The Borneo Conservation Trust (BCT) is undertaking the Borneo Green Corridor (BGC) initiative in the Kinabatangan and Segama riverine areas of Sabah to re-connect fragmented forest areas and wildlife reserves to help wildlife thrive. Its chief executive officer Cyril Pinso said these areas had been identified as active wildlife migration routes by BCT, a non-governmental organisation promoted by Sabah’s Ministry of Tourism, Culture and Environment. The Kinabatangan and Segama areas had seen an increase in local communities and rapid expansion of oil palm plantations, Pinso said at the close of the two-day International Palm Oil Sustainability Conference here yesterday. Increasing human activity and oil palm plantations had become physical impediments to wildlife like the orang utan and Borneo pygmy elephant as they were unable to transverse to their traditional migration routes in search of food, he said. Without proper planning and intervention, Pinso said, the population of these totally protected species would be under heavy threat of further destruction. According to Darrel Webber of WWF, Malaysia, there are 104 villages in the Kinabatangan basin and 13 villages in the Kinabatangan floodplain whose inhabitants undertake fishing, arming, hunting and logging activities. He said there were also 30 palm oil mills in the Kinabatangan basin which had been known to release untreated effluent. Pinso said the BGC project would attempt to connect fragmented forest and wildlife reserves along rivers to re-establish contiguous and natural migratory pathways for wildlife. For lands which are within the riverine reserves, plans are afoot to get various stakeholders to agree to re-establish their natural vegetation. Todate, Pinso said, BCT had successfully purchased a two-hectaic bottleneck land within the B( C costing RM53,000 from donations from 60 Japanese individuals, and had established a rescue and animal rehabilitation centre to be known as the Borneo Wildlife Centre (BWC). On Monday, the BCT teamed up with the Malaysian Palm Oil Council (MPOC) and Bursa Malaysia to participate in a six-month project to help verify the estimated number of orang utan in Sabah. The orang utan is only found in Borneo and Sumatra and there are an estimated 48,000 orang utans in the wild. Sabah is estimated to have an orang utan population of 11,000, about a fifth of the total orang utan population of 41,000 in Borneo,while Sarawak is estimated to have 1,000 orang utans. The Government together with palm oil industry players have also launched the Malaysian Palm Oil Wildlife Conservation Fund (MPOWCF), a RM2O million revolving fund to be administered by the MPOC, to undertake wildlife and biodiversity conservation in the country.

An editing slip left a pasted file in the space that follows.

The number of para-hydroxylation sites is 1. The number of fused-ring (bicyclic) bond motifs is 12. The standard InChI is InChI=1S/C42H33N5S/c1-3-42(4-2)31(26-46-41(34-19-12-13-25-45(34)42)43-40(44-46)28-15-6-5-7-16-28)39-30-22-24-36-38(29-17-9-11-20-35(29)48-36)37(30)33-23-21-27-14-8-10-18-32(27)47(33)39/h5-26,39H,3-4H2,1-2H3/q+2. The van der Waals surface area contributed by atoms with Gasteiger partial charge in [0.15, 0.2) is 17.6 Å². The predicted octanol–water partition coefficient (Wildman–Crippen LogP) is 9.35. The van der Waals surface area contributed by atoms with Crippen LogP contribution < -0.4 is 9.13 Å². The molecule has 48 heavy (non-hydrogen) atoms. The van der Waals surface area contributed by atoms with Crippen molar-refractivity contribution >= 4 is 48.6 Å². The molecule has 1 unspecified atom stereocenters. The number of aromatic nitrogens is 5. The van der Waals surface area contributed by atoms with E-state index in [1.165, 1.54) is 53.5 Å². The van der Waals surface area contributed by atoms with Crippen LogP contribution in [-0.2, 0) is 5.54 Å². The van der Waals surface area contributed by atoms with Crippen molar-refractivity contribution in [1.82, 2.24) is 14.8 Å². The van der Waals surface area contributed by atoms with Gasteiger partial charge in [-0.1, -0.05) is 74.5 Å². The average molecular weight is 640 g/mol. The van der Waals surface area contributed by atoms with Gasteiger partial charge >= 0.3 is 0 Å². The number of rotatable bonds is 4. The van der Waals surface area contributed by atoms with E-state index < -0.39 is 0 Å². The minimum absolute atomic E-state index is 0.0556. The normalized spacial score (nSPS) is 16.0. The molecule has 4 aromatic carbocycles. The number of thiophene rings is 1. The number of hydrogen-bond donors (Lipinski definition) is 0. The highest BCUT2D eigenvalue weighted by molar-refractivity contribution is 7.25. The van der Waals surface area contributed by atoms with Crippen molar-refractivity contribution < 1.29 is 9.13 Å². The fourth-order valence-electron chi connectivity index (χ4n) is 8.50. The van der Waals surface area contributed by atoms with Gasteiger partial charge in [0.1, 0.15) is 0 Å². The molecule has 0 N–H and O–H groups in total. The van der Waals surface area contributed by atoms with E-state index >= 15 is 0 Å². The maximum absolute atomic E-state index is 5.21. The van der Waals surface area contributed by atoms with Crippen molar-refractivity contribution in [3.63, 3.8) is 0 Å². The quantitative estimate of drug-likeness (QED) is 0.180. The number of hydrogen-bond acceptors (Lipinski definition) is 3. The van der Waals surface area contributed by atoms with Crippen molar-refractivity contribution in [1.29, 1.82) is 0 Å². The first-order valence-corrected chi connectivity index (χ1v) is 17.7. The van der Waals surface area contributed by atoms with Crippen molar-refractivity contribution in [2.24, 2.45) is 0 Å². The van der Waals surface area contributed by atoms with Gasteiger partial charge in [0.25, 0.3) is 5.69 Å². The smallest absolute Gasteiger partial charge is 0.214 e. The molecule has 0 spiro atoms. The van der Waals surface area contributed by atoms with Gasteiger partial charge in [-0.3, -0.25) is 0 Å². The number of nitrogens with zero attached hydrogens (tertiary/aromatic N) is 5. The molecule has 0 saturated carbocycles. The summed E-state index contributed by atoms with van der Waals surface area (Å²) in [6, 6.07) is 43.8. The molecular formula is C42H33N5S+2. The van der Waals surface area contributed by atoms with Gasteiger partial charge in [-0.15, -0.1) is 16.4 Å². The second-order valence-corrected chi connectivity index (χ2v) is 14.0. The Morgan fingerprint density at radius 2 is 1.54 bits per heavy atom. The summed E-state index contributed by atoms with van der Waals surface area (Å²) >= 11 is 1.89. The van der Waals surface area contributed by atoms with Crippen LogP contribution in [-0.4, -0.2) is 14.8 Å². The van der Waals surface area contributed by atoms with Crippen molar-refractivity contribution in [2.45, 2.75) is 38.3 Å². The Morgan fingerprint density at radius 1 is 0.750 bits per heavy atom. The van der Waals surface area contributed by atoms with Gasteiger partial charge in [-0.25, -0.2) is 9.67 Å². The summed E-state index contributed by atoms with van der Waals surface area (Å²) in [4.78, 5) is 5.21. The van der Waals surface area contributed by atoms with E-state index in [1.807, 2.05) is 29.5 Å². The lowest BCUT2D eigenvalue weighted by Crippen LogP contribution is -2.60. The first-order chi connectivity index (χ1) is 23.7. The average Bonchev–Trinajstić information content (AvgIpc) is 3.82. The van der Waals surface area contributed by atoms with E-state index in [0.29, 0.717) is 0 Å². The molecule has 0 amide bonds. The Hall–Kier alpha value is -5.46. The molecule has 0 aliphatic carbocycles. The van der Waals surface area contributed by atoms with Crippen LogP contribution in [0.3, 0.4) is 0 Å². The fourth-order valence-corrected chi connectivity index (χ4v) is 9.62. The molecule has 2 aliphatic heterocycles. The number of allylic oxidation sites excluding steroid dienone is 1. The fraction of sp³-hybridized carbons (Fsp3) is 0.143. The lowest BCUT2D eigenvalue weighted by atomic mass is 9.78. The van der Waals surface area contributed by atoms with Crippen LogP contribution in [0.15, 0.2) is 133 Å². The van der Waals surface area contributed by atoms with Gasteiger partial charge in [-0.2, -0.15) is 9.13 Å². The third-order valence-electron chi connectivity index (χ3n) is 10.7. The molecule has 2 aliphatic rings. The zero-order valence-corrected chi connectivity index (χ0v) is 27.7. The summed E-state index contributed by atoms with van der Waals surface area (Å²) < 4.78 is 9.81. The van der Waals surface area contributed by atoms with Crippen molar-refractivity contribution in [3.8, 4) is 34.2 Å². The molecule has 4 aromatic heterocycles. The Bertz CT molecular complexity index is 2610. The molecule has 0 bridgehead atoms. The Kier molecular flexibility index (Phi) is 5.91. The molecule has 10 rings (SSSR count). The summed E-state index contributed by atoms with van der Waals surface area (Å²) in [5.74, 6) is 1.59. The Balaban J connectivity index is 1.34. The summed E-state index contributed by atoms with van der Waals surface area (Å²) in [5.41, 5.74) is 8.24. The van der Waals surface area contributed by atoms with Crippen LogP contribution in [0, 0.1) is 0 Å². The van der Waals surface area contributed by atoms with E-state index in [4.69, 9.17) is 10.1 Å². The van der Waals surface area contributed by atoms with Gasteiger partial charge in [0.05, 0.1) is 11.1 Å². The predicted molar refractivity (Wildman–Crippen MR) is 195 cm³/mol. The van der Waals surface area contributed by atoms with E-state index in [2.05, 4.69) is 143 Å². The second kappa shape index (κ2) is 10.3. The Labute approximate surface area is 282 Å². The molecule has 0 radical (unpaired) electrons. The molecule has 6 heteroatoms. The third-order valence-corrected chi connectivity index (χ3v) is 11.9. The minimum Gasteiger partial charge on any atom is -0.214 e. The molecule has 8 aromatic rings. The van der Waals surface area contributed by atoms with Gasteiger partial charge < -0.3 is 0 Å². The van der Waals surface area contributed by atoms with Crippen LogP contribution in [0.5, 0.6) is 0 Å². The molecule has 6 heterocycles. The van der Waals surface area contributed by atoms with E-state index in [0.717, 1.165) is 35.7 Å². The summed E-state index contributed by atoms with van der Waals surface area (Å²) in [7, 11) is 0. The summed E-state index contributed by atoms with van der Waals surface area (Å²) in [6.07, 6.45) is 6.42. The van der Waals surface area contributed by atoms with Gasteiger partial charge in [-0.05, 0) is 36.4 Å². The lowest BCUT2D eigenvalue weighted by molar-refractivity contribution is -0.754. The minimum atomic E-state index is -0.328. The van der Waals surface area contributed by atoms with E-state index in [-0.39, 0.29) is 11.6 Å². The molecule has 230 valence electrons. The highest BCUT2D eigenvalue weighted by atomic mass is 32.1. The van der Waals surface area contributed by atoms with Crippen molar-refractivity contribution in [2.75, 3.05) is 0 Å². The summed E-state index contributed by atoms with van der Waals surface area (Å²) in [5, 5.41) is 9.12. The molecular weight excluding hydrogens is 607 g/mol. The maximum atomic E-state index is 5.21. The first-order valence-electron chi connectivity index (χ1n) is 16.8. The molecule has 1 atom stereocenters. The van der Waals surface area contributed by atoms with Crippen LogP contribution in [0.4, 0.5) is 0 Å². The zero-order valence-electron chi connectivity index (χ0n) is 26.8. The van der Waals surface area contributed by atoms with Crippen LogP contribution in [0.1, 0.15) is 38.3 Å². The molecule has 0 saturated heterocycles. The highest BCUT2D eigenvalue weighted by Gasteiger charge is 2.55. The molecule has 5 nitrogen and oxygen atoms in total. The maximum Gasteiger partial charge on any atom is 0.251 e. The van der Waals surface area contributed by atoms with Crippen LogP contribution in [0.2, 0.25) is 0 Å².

21 papers presented at International Palm Oil Sustainability Conference